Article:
When the doors closed behind us in that cold, marble courtroom, our lives would forever be changed. We had shared holidays and summers together with these nieces for many years, but to bring twin teenage girls home to a house that had always been full of swords, action figures, smelly socks, and pellet guns would prove to be a life-altering adventure. One of the first issues at hand was making sure they had all the comforts of home with a room to sleep in and new clothes to wear. The second issue was to determine where they would attend school. Should we keep them home with the boys or minimize the change in their lives by allowing them to attend a public or even a private school in the area? The answer was clearly written in their public school transcripts; we would home educate. After all, schooling is more than just learning the basics of survival; it is also about character and morals, in addition to a firm foundational mix of grammar and writing, history, reading, and math.
I knew how to teach history, literature, and grammar. For years the boys and I had smelled the gunpowder at Gettysburg, built pyramids with the Egyptians, and gone swimming with Tom Sawyer through our minds’ eyes, but upper-level math was definitely not my strength. I turned to the only places I knew I would find honest answers: my friends, fellow home school moms, and veteran teachers. I explained that I was looking for something that would be a good transition from a public classroom to our home school. I also needed something that would be easy to follow and would have clear explanations of each answer, because I felt certain it would be a challenge for me to teach. I was also concerned about the order in which the girls should take the required math subjects and at what level they should begin, as I had no real knowledge of their ability levels. The whole process felt overwhelming. A very wise, fellow support group leader, Kay Tucker, led me to Teaching Textbooks.
We began in the fall with Teaching Textbooks: Algebra 1, and we found the material very clear and easy to understand. The lessons are presented in a simple fashion, each lesson building on the last. Visual learners will benefit from the animated lecture and example problems. Parents will love the automated grading system. Stuck on a problem? “Do not fear; the answer disc is here!” Many times, my nieces and I would look intently at an algebra problem and wonder, “Hmmm, how on earth did they get that answer?” Fortunately, each Teaching Textbooks course comes with an answer disc, with each problem worked step-by-step for ease of understanding. We easily navigated Algebra 1 and Algebra 2, and we are now well on our way to completing geometry.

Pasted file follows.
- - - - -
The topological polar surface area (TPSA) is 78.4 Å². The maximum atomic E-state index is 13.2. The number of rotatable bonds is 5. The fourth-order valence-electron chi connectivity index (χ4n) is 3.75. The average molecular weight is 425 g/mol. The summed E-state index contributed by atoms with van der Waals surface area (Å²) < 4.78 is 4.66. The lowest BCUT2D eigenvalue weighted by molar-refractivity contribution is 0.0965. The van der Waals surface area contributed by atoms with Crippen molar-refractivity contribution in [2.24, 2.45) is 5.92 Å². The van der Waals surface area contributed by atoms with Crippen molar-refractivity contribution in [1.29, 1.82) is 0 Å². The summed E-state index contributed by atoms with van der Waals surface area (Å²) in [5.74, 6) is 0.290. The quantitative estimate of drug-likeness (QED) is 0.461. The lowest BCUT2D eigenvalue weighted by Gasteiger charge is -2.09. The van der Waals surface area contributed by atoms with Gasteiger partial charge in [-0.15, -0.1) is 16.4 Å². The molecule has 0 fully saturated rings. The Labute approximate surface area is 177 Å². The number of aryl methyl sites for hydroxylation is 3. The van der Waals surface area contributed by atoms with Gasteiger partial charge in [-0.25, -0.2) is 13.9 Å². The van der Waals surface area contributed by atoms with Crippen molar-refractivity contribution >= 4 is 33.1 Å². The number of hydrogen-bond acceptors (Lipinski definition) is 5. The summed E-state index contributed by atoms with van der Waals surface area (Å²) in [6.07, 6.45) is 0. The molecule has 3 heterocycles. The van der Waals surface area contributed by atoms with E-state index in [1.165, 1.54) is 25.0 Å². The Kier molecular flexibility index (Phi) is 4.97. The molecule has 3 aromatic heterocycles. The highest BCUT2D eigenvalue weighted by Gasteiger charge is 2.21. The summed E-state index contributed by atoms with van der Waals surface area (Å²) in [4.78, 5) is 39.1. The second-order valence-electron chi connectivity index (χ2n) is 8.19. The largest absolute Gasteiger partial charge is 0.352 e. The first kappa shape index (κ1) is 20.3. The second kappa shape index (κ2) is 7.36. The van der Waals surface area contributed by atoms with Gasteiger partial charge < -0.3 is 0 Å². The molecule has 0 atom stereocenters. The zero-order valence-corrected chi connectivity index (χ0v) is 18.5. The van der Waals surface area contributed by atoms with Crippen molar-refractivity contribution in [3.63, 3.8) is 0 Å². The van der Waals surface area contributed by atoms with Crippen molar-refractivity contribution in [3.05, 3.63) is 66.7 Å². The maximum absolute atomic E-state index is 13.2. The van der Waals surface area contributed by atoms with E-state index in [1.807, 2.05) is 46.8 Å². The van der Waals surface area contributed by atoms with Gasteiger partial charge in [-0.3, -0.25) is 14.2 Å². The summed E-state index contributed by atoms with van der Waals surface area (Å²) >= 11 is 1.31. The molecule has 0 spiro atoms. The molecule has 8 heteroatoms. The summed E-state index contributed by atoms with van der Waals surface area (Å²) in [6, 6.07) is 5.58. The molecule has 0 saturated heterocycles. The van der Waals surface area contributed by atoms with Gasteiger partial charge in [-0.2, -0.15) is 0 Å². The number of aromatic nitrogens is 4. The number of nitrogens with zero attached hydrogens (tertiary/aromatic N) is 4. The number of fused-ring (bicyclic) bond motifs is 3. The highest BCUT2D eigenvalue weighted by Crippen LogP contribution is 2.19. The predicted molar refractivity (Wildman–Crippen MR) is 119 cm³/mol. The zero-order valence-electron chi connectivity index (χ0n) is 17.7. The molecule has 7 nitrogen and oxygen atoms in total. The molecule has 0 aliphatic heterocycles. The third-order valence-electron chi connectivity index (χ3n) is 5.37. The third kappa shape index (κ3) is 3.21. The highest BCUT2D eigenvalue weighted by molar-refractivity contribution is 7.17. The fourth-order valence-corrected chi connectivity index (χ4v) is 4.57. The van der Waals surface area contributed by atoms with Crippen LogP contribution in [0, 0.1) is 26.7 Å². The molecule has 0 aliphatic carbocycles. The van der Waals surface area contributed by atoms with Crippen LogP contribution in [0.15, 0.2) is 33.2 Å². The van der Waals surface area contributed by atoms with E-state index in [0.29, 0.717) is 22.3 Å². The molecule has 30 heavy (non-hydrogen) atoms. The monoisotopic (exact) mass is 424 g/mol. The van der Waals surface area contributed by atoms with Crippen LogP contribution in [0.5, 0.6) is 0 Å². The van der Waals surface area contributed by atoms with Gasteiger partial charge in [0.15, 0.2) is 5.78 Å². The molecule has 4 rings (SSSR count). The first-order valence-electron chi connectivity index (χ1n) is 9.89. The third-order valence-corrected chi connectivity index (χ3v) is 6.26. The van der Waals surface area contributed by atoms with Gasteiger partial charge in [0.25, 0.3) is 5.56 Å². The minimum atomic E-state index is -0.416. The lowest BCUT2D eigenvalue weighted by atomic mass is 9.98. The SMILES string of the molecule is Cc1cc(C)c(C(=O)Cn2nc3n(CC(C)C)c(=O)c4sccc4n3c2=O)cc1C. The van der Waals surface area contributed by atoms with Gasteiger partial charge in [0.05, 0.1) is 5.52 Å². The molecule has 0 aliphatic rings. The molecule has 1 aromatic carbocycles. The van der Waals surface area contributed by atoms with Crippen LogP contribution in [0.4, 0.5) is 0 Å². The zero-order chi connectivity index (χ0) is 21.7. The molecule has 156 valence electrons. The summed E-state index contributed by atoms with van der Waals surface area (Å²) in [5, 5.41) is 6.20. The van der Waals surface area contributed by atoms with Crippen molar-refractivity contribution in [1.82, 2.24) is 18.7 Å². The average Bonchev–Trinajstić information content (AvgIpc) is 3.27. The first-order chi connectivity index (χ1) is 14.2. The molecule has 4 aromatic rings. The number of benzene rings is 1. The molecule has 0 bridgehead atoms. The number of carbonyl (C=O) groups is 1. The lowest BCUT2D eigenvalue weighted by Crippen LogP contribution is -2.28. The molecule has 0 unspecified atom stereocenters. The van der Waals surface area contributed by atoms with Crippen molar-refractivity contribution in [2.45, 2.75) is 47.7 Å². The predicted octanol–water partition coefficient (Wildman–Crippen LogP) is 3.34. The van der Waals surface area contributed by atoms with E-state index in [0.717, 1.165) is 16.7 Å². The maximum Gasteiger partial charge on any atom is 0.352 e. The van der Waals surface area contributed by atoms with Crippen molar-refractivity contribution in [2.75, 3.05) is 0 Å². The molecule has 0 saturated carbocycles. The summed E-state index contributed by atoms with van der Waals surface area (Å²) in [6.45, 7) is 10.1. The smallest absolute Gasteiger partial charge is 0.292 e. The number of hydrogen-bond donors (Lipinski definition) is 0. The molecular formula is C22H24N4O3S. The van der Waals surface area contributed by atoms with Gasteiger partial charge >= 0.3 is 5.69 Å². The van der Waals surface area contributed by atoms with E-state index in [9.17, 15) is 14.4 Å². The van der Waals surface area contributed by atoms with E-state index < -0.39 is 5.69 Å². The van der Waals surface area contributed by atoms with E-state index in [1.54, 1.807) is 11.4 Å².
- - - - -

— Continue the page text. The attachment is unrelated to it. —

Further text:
Teaching Textbooks begins at the third-grade level and provides outstanding instruction all the way through pre-calculus. For those who are not sure at what level to begin their instruction, Teaching Textbooks placement tests are designed to assist you in this decision. The material is concise and well planned. Following each lesson explanation, you will find a set of example problems. Each lesson consists of a lecture, example problems, and lesson assignment. Each chapter ends with a chapter test. The student book is also complete with a written description of the lecture, so reviewing key concepts is a snap. Definitions, theorems, and postulates are provided within the student book for easy reference.
Our family has certainly changed over the past three years. Our oldest son will begin Algebra 1 this fall. Rather than dreading high school mathematics, I am now actually looking forward to watching him feel a sense of pride as he completes an assignment, or as he finds the value of “x” with ease. What once was an unsure navigation of mathematical teaching waters has been transformed into a blessing beyond measure.
Our family is continuing to enjoy the freedoms that home education provides for us. We are growing, experiencing a host of opportunities, and learning together . . . thanks in part? to Teaching Textbooks!
Kay Orr – has written 28 posts on this site.
Kay Orr resides in Abilene with her husband of twenty years, Chris. The Orrs homeschool five children ages ten to seventeen. Kay is currently the leader liaison for the Texas Home School Coalition and served in local support group leadership for seven years.